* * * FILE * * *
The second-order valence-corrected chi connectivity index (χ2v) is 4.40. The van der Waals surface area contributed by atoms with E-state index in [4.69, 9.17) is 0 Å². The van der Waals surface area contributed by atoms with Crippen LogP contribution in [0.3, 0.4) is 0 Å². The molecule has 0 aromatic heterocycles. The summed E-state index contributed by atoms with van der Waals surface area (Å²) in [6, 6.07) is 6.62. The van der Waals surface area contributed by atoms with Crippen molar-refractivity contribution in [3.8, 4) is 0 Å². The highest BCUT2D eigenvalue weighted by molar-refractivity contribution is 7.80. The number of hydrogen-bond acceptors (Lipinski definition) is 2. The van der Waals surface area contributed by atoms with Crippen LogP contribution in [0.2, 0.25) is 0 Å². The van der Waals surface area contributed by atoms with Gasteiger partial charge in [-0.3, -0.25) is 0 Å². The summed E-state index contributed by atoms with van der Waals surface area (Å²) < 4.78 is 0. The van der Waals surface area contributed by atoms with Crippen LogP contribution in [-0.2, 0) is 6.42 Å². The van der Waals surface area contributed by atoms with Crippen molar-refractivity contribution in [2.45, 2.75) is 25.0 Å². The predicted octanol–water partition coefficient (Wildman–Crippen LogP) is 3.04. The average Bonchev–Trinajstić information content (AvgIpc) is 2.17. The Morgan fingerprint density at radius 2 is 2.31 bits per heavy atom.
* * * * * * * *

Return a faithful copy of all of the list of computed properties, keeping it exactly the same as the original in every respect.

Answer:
The second-order valence-corrected chi connectivity index (χ2v) is 4.40. The van der Waals surface area contributed by atoms with E-state index in [4.69, 9.17) is 0 Å². The van der Waals surface area contributed by atoms with Crippen LogP contribution in [0.3, 0.4) is 0 Å². The molecule has 0 aromatic heterocycles. The summed E-state index contributed by atoms with van der Waals surface area (Å²) in [6, 6.07) is 6.62. The van der Waals surface area contributed by atoms with Crippen molar-refractivity contribution in [3.8, 4) is 0 Å². The highest BCUT2D eigenvalue weighted by molar-refractivity contribution is 7.80. The number of hydrogen-bond acceptors (Lipinski definition) is 2. The van der Waals surface area contributed by atoms with Crippen LogP contribution in [0.2, 0.25) is 0 Å². The van der Waals surface area contributed by atoms with Gasteiger partial charge in [-0.3, -0.25) is 0 Å². The summed E-state index contributed by atoms with van der Waals surface area (Å²) < 4.78 is 0. The van der Waals surface area contributed by atoms with Crippen LogP contribution in [-0.2, 0) is 6.42 Å². The van der Waals surface area contributed by atoms with Crippen molar-refractivity contribution in [2.45, 2.75) is 25.0 Å². The predicted octanol–water partition coefficient (Wildman–Crippen LogP) is 3.04. The average Bonchev–Trinajstić information content (AvgIpc) is 2.17. The Morgan fingerprint density at radius 2 is 2.31 bits per heavy atom.